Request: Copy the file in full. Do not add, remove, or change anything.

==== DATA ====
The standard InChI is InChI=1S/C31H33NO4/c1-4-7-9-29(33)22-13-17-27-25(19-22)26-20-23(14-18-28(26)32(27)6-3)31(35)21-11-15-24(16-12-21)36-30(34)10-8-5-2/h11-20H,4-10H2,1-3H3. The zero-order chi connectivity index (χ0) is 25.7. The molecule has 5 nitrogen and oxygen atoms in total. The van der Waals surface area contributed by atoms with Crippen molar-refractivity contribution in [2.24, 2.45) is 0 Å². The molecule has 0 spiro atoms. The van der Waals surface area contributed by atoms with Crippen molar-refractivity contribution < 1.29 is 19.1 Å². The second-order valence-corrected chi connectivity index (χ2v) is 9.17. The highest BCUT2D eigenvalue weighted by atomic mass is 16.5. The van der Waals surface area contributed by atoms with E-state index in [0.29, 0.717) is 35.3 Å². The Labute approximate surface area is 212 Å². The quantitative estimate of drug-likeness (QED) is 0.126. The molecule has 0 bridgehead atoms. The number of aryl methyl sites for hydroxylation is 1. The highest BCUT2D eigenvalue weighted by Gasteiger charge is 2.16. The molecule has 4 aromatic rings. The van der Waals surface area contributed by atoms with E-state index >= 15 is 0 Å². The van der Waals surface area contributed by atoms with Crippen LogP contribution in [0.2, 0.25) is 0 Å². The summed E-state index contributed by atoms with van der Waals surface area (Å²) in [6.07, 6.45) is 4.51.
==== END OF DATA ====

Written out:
The standard InChI is InChI=1S/C31H33NO4/c1-4-7-9-29(33)22-13-17-27-25(19-22)26-20-23(14-18-28(26)32(27)6-3)31(35)21-11-15-24(16-12-21)36-30(34)10-8-5-2/h11-20H,4-10H2,1-3H3. The zero-order chi connectivity index (χ0) is 25.7. The molecule has 5 nitrogen and oxygen atoms in total. The van der Waals surface area contributed by atoms with Crippen molar-refractivity contribution in [2.24, 2.45) is 0 Å². The molecule has 0 spiro atoms. The van der Waals surface area contributed by atoms with Crippen molar-refractivity contribution < 1.29 is 19.1 Å². The second-order valence-corrected chi connectivity index (χ2v) is 9.17. The highest BCUT2D eigenvalue weighted by atomic mass is 16.5. The van der Waals surface area contributed by atoms with E-state index in [0.29, 0.717) is 35.3 Å². The Labute approximate surface area is 212 Å². The quantitative estimate of drug-likeness (QED) is 0.126. The molecule has 0 bridgehead atoms. The number of aryl methyl sites for hydroxylation is 1. The highest BCUT2D eigenvalue weighted by Gasteiger charge is 2.16. The molecule has 4 aromatic rings. The van der Waals surface area contributed by atoms with E-state index >= 15 is 0 Å². The van der Waals surface area contributed by atoms with Crippen LogP contribution in [0.2, 0.25) is 0 Å². The summed E-state index contributed by atoms with van der Waals surface area (Å²) in [6.07, 6.45) is 4.51.